The Aresan Clan is published four times a week (Tue, Wed, Fri, Sun). You can see what's been written so far collected here. All posts will be posted under the Aresan Clan label. For summaries of the events so far, visit here. See my previous serial Vampire Wares collected here.

Wednesday, August 10, 2011

Democracy in Degrees

Many governments and NGOs have focused on bringing democracy to developing countries on the belief that democracy is a road to prosperity. I can't say I disagree with the general idea, but such efforts have proven to be largely unsuccessful, I think, because such organizations confuse democracy with elections. "Democracy," of course, just means rule by the people, but it really comes in degrees. The more the people of a state are in control of the actions and destiny of that state, the more democratic it is. Just giving people an election, gives them some degree of democracy, but not necessarily very much, if the person or persons that are elected, use that power to aggrandize themselves or their friends, push through unpopular initiatives or in general abuse their power, that's not very democratic. Though a representative democracy is not the only way to empower a people, we can say that in such a system, when officials are elected to make decisions on behalf of the people, the country is democratic to the degree that such officials are beholden to the interests of the people. Elected officials are human, and they are going to be guided, to a greater or lesser degree, by self-interest, inevitably. When that self-interest leads them to push through unpopular laws and favor well-connected friends or special interests at the expense of the broader public, that wouldn't be described as terribly democratic.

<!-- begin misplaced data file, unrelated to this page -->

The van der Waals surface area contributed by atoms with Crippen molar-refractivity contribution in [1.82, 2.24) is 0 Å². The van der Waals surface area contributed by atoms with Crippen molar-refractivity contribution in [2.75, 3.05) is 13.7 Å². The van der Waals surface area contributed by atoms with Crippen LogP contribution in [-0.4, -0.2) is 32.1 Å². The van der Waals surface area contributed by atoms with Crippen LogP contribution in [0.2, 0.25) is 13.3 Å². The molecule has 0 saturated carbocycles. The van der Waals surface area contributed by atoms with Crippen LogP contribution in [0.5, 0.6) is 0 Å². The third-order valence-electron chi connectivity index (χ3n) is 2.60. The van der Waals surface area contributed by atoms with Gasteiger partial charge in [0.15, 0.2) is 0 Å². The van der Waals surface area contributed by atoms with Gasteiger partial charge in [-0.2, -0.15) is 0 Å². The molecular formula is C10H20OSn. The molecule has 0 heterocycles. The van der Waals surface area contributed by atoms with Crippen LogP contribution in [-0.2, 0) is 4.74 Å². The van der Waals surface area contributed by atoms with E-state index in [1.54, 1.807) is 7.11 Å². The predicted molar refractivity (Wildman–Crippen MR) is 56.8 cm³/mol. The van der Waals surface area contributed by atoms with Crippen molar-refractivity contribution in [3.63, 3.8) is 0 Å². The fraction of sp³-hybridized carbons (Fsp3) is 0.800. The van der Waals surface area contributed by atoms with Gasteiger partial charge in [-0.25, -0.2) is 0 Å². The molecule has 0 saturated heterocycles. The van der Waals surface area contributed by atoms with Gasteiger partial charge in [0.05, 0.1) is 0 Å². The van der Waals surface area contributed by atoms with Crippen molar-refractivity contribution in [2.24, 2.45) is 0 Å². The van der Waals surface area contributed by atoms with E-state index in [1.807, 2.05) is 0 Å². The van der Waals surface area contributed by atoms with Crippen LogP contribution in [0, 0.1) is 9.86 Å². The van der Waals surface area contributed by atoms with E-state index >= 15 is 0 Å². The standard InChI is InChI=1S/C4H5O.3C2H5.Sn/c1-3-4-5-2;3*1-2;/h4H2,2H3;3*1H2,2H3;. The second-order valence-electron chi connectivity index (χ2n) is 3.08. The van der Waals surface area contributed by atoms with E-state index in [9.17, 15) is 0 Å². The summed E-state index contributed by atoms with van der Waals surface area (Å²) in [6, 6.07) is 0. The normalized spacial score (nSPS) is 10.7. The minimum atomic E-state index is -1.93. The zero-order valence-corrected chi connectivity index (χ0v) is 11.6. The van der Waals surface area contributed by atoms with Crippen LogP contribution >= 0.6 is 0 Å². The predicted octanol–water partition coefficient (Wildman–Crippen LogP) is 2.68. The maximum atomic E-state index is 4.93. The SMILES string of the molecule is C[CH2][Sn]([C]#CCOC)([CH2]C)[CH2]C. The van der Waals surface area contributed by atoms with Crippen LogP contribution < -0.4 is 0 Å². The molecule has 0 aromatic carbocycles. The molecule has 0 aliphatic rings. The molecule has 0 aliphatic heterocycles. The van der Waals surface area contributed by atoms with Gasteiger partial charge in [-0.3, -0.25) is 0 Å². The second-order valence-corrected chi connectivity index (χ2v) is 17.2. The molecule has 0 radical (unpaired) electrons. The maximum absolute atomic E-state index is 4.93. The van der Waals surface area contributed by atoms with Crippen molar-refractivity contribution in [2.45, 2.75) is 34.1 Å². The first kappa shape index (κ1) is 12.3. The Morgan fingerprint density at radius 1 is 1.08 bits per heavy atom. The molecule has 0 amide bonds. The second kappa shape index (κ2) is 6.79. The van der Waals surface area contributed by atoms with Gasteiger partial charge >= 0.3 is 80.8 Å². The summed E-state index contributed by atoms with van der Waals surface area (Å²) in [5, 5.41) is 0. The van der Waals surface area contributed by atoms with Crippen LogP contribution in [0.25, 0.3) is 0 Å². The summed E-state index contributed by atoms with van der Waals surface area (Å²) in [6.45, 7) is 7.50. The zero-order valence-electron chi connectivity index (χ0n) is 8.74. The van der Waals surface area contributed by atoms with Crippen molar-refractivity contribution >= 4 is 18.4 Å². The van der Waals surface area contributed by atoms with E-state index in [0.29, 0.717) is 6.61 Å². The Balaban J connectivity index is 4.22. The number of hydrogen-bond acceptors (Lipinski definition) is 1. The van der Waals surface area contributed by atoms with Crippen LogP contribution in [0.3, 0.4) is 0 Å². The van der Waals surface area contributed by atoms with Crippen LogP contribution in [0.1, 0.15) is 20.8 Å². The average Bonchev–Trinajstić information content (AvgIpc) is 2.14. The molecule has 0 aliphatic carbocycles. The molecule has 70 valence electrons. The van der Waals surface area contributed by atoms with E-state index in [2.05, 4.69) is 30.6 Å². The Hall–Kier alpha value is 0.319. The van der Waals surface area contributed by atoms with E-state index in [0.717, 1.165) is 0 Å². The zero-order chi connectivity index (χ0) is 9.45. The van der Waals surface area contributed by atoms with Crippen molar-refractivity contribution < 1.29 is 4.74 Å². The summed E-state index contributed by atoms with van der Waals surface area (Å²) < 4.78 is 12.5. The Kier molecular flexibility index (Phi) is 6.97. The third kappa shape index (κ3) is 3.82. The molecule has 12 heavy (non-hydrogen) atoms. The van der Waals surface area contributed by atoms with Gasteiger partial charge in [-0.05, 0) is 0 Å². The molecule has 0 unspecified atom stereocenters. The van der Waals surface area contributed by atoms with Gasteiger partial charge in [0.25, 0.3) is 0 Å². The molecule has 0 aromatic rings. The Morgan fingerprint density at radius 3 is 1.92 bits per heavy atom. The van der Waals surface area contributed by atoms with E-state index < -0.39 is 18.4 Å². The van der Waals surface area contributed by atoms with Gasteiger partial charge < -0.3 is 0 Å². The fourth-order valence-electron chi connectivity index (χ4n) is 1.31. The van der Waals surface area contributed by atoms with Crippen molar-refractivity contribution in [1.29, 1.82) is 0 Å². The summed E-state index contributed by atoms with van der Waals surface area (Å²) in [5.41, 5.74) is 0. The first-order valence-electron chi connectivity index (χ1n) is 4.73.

Now, whether the more democratic a country is, the better or rather whether there is some optimal point where making a country more democratic would actually tend to make things worse, is an open question. It certainly can be said, though, that many countries could benefit from being more democratic. Perhaps even ours. If, for example, you have a survey that asks "Does the Federal Government have the consent of the governed" and only 17% say yes, you can imagine that many people are not thinking the government is too democratic.

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